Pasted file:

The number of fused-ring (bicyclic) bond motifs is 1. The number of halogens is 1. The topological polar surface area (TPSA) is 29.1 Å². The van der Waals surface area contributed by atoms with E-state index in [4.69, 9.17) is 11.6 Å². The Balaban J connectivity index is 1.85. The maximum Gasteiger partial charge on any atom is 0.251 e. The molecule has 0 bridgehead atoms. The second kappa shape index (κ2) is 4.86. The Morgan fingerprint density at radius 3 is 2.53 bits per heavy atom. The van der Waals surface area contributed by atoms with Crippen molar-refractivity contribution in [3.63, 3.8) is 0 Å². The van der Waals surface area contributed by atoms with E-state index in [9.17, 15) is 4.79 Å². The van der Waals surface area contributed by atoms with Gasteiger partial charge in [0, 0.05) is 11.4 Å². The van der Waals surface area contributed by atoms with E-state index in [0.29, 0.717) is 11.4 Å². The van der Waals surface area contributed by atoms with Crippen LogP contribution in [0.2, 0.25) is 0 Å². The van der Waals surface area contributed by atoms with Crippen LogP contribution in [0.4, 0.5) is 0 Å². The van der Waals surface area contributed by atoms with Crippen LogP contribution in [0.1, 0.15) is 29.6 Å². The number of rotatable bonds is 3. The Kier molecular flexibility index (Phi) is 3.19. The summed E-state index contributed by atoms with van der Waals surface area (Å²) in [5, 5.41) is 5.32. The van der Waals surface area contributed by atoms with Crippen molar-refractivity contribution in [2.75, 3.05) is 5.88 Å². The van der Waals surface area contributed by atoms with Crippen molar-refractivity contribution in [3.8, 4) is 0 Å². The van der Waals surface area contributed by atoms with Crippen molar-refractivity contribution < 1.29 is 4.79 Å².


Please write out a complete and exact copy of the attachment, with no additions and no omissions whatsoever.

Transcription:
The number of fused-ring (bicyclic) bond motifs is 1. The number of halogens is 1. The topological polar surface area (TPSA) is 29.1 Å². The van der Waals surface area contributed by atoms with E-state index in [4.69, 9.17) is 11.6 Å². The Balaban J connectivity index is 1.85. The maximum Gasteiger partial charge on any atom is 0.251 e. The molecule has 0 bridgehead atoms. The second kappa shape index (κ2) is 4.86. The Morgan fingerprint density at radius 3 is 2.53 bits per heavy atom. The van der Waals surface area contributed by atoms with Crippen molar-refractivity contribution in [3.63, 3.8) is 0 Å². The van der Waals surface area contributed by atoms with E-state index in [9.17, 15) is 4.79 Å². The van der Waals surface area contributed by atoms with Gasteiger partial charge in [0, 0.05) is 11.4 Å². The van der Waals surface area contributed by atoms with E-state index in [0.29, 0.717) is 11.4 Å². The van der Waals surface area contributed by atoms with Crippen LogP contribution in [0.2, 0.25) is 0 Å². The van der Waals surface area contributed by atoms with Crippen LogP contribution in [0.4, 0.5) is 0 Å². The van der Waals surface area contributed by atoms with Crippen LogP contribution in [0.1, 0.15) is 29.6 Å². The number of rotatable bonds is 3. The Kier molecular flexibility index (Phi) is 3.19. The summed E-state index contributed by atoms with van der Waals surface area (Å²) in [5, 5.41) is 5.32. The van der Waals surface area contributed by atoms with Crippen molar-refractivity contribution in [2.75, 3.05) is 5.88 Å². The van der Waals surface area contributed by atoms with Crippen molar-refractivity contribution in [3.8, 4) is 0 Å². The van der Waals surface area contributed by atoms with Crippen molar-refractivity contribution < 1.29 is 4.79 Å².